Don’t put words in my mouth and lighten up a little.

  13. Posted by flaneur

    Quintessential is hard to translate. In this context, it could be, “à l’apogée de son style”, but I’d rather say “somptueux”.
    fronzzz, the long axis of an oeuil de beuf is horizontal.

  14. Posted by flaneur

    oeil, not oeuil. Sorry about the misspelling. It does sound as if there was an u.

  15. Posted by fluj

    You always do the same thing. You make a point that’s flat wrong. You then try to back off of it, all the while using trivia to deflect criticism and cloud the issue. You’re out of your depth on here but you post more than anybody. I am lightened up already. It’s funny!

  16. Posted by Amen Corner

    “So then, by that logic, it was foresight which caused the local San Francisco builders to build with wood?”
    Indeed, in general. However, given the likely maintenance costs, it may not be foresight to build a place _in this style_ given said need to construct it with wood and plaster.
    Anyway, pointless quibbling aside, I love the look of this place both inside and outside and will go and take a look during Sunday’s open house. Too bad it’s only a 1 bedroom.

  17. Posted by andyc

    Good golly Miss Molly.
    Sometimes reading these threads I feel like I’ve been thrust into a sequel of The Boys in the Band.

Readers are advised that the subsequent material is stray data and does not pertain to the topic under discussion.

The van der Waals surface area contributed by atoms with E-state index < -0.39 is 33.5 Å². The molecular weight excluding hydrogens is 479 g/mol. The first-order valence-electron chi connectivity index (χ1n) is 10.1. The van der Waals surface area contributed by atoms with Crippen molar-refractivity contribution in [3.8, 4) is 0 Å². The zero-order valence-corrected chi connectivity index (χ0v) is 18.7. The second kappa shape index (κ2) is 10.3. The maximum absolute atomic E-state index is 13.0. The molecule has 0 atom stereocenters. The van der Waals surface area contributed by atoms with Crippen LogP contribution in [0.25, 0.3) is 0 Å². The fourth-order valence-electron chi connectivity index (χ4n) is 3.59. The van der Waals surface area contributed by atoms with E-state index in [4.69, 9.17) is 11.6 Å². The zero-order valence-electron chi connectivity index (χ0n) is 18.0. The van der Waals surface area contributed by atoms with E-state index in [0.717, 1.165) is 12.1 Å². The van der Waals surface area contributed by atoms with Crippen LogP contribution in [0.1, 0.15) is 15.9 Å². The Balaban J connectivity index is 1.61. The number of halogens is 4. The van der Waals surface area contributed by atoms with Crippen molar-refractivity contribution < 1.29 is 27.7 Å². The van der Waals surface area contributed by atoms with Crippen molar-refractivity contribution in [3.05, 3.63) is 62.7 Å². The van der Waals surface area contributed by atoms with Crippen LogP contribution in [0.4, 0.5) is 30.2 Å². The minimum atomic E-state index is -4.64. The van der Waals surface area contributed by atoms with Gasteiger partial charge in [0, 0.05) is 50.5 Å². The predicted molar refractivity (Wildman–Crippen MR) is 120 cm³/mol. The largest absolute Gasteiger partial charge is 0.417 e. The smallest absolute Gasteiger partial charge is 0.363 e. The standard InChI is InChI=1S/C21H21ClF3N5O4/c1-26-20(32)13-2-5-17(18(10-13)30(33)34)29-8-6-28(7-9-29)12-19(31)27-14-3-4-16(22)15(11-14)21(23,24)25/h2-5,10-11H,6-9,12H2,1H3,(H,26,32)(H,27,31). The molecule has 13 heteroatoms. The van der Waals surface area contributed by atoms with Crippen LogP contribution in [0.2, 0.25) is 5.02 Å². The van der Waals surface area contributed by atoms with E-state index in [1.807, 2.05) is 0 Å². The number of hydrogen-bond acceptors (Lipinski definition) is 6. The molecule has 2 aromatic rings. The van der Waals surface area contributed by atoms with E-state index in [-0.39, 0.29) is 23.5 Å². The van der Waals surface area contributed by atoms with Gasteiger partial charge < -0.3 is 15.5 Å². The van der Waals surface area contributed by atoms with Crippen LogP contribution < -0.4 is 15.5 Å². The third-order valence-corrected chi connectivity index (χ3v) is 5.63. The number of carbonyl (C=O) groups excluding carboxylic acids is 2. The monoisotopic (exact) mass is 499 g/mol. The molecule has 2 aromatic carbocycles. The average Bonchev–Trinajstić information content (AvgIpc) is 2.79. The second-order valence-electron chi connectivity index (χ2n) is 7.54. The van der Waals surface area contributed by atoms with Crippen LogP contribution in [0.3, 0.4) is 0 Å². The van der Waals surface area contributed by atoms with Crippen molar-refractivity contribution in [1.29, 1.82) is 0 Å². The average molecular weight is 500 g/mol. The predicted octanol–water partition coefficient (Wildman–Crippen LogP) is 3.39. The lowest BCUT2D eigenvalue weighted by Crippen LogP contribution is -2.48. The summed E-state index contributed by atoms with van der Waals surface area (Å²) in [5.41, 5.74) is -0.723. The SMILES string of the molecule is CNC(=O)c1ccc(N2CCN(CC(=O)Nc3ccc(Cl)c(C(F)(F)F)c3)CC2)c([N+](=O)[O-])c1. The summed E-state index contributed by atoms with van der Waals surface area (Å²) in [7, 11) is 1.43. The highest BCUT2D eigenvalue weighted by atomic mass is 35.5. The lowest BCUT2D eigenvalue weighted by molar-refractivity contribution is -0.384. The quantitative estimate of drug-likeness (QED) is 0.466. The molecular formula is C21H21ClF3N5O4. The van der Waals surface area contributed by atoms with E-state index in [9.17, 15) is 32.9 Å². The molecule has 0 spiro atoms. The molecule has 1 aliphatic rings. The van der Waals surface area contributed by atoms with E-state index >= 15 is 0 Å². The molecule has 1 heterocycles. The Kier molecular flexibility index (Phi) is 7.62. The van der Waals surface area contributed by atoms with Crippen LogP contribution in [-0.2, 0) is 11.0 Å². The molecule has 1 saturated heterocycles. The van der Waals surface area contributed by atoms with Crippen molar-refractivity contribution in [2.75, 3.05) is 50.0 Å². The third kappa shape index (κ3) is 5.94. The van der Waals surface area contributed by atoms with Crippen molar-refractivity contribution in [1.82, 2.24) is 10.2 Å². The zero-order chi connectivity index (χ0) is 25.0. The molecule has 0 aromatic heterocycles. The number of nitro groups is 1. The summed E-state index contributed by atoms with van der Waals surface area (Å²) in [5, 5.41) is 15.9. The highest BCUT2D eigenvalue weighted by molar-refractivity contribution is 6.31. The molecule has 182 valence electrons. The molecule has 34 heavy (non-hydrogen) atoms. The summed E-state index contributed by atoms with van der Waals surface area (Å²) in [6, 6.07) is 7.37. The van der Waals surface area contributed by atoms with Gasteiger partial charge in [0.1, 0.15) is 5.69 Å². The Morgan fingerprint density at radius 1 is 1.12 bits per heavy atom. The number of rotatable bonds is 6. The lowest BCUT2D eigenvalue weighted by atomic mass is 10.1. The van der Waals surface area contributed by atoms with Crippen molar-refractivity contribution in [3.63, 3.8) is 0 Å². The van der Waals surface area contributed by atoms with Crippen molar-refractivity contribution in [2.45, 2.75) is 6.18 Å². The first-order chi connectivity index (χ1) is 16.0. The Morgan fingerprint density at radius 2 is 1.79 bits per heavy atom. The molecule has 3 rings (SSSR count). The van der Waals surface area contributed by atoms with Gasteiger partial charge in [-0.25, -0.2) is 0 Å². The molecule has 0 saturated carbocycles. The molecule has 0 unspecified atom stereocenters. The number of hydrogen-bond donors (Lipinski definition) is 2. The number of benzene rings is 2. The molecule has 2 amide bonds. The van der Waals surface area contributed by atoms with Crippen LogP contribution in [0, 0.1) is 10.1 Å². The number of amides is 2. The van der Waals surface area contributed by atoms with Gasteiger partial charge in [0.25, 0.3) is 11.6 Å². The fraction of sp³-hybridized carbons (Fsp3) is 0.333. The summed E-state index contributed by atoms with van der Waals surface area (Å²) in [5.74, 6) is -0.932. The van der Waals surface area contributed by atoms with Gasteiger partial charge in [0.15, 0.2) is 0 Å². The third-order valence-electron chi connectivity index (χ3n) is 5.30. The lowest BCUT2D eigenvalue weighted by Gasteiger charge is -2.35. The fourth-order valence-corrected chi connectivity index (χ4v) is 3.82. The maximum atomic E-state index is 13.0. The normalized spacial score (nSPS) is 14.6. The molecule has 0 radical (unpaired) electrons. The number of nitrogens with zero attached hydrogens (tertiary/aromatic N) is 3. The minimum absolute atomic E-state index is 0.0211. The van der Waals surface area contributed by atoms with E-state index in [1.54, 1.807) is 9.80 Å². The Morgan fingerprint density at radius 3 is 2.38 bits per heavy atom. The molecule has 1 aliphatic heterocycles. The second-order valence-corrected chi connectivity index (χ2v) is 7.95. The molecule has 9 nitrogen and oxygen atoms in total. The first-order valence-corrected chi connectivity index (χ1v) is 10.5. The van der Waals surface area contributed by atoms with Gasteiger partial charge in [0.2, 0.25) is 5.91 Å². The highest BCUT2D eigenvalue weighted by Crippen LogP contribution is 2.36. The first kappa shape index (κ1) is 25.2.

Vous me faites chier.

  18. Posted by lolcat_94123

    I like it. It’s pricey for a 1br but it looks pretty nice and that location is awesome. Anyone with more knowledge of the area care to chime in on whether its priced reasonably?

  19. Posted by flaneur

    fronzzz is right about the outrage. Baudelaire echoed the feeling: “La forme d’une ville change plus vite, hélas!, que le coeur d’un mortel” (no human heart changes half so fast as a city’s face).

  20. Posted by fluj

    “So then, by that logic, it was foresight which caused the local San Francisco builders to build with wood?”
    Indeed, in general
    Either that or all the redwood trees in the area and a lack of stone quarries commonly found in Europe.

  21. Posted by sb

    Those fire escapes are a crying shame. I’d almost rather burn than hide my house behind those horrible diagonal things. Other than that, I agree, this place has scrumptious curb appeal!!

  22. Posted by SFAnalyst

    I’m not that familiar with condo prices in Nob Hill, but it seems like a good value compared with what passes for “luxury” in new buildings South of Market.
    Quality construction, great location, superb views, 1-2 parking spaces + storage..albeit only a 1BR/1.5BA.
    As to the decor, it looks like Early French Bordello (not that I’d know).

  23. Posted by SFAnalyst

    Also, the monthly HOA fee seems reasonable at $0.53 per square foot.

  24. Posted by Salarywoman

    Les escaliers de secours ont besoin de secours.

  25. Posted by paco

    evidement, mais ils son pas belle-c’est tout…

  26. Posted by anoncensorious

    Why not rip out the interiors and transform this unit into another “Dwell” magazine look-a-like which seems to be so popular with so many?
    Of course I don’t really want to see another interior remodel complete with “Aquaturd” chop pillows and Room & Board furniture, but it shows how nice it is to see a building and interior that has not gone towards the typical look which is now a favorite of the real estate and house flipping community.